Hard, sharp characteristics at Warrnambool's table

While Kirin wants to push Canada out, Fonterra’s concern is to keep Australia in check. The international agenda could drive Warrnambool shares to any level but there are risks.

No other country in the world would allow one of its future growth domestic industries to become an international plaything.

The Canadians, via Saputo, have an inefficient dairy industry and have used Argentina for an export base. They now want to have a dabble in Australia via their bid for Warrnambool Cheese.

The Japanese Kirin group bought into the Australian dairy industry some years ago but some of its plants are high cost and it has watched Australian dairy exports be hit hard.

But there is no way the Japanese want to see the Canadians come into 'their patch' so they have bought 10 per cent of Warrnambool. Such a move is usually designed to make sure you are at the table in any international carve-up of Australian dairy.

Over in New Zealand Fonterra has reorganised the New Zealand dairy industry by gaining scale among farmers and installing modern plant. That way they have ripped Australian exporters to shreds because we have limited scale among our farmers and many of our plants are old, high-cost and scattered.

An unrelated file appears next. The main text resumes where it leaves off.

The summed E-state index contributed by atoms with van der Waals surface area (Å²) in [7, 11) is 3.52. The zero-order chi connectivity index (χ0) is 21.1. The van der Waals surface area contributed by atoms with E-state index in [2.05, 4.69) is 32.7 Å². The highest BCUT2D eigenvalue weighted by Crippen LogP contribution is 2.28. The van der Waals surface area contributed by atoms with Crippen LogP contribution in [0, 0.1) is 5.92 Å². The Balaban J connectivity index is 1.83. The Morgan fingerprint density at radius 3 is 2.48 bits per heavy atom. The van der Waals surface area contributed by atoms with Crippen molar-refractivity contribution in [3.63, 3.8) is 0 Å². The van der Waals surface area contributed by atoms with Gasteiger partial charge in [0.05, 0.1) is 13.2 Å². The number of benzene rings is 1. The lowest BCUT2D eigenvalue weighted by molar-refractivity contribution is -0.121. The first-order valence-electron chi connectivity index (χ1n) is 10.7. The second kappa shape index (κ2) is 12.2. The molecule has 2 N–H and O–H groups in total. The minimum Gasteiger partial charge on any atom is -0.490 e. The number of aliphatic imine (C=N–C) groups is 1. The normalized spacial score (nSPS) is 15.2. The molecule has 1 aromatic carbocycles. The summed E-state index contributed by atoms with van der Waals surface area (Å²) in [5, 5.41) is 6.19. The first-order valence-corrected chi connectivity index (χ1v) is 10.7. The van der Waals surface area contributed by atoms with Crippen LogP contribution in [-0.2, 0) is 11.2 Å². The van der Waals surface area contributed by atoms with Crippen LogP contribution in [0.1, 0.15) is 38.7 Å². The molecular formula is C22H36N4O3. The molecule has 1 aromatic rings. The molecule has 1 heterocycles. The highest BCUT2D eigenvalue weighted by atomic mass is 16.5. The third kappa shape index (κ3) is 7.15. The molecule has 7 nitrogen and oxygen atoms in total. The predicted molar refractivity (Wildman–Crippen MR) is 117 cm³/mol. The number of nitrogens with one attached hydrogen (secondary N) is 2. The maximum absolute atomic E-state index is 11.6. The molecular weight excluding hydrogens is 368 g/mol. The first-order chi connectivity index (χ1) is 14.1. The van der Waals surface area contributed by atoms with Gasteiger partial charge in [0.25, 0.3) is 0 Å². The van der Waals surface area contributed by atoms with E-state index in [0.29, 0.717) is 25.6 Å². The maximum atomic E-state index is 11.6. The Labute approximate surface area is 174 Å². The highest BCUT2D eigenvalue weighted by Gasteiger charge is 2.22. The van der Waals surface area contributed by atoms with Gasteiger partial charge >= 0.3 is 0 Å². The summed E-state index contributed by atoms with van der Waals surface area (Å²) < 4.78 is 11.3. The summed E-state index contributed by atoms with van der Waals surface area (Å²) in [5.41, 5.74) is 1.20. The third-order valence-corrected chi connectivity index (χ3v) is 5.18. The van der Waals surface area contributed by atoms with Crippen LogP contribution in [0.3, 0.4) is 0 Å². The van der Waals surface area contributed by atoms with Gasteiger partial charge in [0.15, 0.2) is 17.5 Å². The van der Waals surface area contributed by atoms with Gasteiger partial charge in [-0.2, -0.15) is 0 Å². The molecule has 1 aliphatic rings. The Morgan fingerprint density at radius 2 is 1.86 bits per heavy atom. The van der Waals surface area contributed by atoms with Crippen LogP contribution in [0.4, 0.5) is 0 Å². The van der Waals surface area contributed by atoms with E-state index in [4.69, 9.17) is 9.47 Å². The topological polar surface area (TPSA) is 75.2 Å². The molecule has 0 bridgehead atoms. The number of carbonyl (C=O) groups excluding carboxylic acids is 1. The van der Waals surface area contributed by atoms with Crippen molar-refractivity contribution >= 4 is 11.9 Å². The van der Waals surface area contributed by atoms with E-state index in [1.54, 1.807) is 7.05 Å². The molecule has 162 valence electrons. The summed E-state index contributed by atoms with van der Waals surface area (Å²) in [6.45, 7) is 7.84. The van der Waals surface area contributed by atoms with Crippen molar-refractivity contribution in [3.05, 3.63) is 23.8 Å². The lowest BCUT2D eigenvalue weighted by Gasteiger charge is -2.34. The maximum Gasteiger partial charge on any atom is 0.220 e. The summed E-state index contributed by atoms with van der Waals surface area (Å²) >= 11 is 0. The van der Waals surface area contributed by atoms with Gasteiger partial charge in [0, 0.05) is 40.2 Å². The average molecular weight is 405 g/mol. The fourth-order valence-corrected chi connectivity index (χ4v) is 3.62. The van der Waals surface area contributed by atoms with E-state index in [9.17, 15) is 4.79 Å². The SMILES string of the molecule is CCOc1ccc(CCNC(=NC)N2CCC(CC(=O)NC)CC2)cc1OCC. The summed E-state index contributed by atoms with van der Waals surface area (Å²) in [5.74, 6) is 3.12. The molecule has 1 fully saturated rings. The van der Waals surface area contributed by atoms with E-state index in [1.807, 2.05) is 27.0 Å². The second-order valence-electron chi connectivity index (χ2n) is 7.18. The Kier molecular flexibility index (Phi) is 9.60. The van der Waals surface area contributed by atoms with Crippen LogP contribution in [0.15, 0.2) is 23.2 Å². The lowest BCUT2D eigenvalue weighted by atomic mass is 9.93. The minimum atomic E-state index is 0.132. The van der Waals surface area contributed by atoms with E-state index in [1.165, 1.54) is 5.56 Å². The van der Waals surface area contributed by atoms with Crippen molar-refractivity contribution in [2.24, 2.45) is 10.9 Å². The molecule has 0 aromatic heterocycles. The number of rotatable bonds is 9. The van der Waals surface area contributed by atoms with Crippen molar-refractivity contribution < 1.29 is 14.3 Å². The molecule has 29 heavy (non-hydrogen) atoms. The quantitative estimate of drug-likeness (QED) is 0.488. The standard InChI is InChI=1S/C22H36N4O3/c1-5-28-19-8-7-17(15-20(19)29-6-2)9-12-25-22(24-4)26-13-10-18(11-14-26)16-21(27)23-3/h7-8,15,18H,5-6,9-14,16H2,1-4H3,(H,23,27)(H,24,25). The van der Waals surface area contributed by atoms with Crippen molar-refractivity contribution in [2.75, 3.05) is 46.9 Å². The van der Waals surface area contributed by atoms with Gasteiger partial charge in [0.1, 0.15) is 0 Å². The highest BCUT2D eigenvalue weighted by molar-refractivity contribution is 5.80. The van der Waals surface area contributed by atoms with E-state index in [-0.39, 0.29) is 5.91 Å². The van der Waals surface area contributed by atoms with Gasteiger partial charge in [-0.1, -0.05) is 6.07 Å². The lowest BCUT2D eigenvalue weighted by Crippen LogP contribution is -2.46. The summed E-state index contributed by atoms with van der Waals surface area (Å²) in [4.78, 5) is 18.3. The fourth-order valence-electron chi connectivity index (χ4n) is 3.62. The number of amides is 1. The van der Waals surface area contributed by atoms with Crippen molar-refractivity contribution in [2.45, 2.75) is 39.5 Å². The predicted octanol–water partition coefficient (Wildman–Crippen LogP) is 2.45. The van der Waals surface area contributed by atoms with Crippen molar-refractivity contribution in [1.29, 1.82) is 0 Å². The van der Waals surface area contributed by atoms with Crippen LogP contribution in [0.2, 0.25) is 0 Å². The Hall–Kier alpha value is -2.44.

Fonterra would not be that happy at seeing the Canadians and Japanese playing in Australia but without scale it would still allow the New Zealanders to smash Australia.

Fonterra has a stake in Australian dairy but most of its money is in New Zealand.

What would really worry Fonterra is if Murray Goulburn gained control of Warrnambool because then Australia would gain scale and modern plants to match New Zealand in export markets. Fonterra will work hard to make sure Australians are kept in their place.

Warrnambool has efficient plants and the farmers in the district are some of the best in the world. The Warrnambool board loves the Canadians because they will keep the local management in place and invest in the town. And of course they are also currently the highest bidder. Murray Goulburn has 17 per cent of Warrnambool and may bid higher because it wants to lead Australian dairy and its farmers to prosperity. But Bega also has 18 per cent of Warrnambool and has similar ambitions to Murray Goulburn. It started the latest round of bidding.

This is a game where rival international agendas are now in play and the internationals have bigger pockets than the locals.

In theory the Warrnambool share price could go to any level. But there are risks. Australia may decide to act in its own national interest and look for a national champion as New Zealand has done. And second, no international wants a rival to acquire Warrnambool, so everyone could conceivably sit pat for a year or two.

But before Warrnambool gets to the Foreign Investment Review Board level the GrainCorp takeover by the Americans must be determined. GrainCorp directors like the Americans because they have bid a price that is much higher than the previous market and plan to invest in infrastructure. By contrast Australian institutions are reluctant to invest in rural infrastructure. That may be changing. 

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